chapter  7
21 Pages

The overlap model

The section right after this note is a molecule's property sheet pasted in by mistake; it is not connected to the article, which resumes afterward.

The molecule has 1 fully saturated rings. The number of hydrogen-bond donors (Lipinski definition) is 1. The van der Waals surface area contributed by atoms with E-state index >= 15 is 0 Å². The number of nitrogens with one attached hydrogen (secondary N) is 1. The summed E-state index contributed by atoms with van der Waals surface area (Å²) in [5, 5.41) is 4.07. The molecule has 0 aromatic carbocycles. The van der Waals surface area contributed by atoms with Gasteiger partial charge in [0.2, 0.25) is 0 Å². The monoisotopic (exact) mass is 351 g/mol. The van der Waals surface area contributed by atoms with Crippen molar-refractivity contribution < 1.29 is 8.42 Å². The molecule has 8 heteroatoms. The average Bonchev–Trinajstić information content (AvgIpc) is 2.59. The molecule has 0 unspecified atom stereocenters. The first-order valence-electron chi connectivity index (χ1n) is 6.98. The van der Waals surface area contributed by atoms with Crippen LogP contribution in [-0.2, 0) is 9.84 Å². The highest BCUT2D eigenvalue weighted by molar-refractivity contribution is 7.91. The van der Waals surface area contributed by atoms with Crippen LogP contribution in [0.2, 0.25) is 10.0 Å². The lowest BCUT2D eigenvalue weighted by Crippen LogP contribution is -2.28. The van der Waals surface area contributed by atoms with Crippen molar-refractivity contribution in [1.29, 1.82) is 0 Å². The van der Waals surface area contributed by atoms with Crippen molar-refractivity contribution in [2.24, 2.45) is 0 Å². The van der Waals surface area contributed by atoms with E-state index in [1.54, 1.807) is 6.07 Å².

The only realist theory we have looked at in any detail so far is Broad’s early effort. This was, in effect, an attempt to accommodate realism with PSA. As noted earlier, PSA seems to demand an act-object model of experiencing: how else can the constituent parts of a temporal spread of content be present to awareness at the same time? We saw that Broad’s account ran into difficulties; in particular, there was a difficulty with non-existent repetitions: since successive acts apprehend numerically the same contents, the same contents will be experienced many times over. In his McTaggart theory Broad tried to avoid this problem by adopting (in effect) a form of representationalism. According to this theory, the sound of a finger-snap is reproduced in the content of successive awarenesses, but never in the same way, always with different degrees of presentedness. But now the repetition problem merely resurfaces in a different form: recall the ‘lingering contents’ that trouble both Broad’s representationalism and that of Husserl. However, when discussing Broad’s earlier theory I noted that a solution of a different sort seemed to be available, in principle at least, although Broad did not avail himself of it. The problem of repeated contents arises when we suppose that numerically the same content is apprehended by discrete numerically distinct acts of awareness. If, however, these acts were not discrete, but overlapped each other, the otherwise multiply experienced content would be experienced only once. Although a number of writers have mentioned this idea, the clearest (though regrettably succinct) discussion is to be found in John Foster’s various writings on temporal experience.1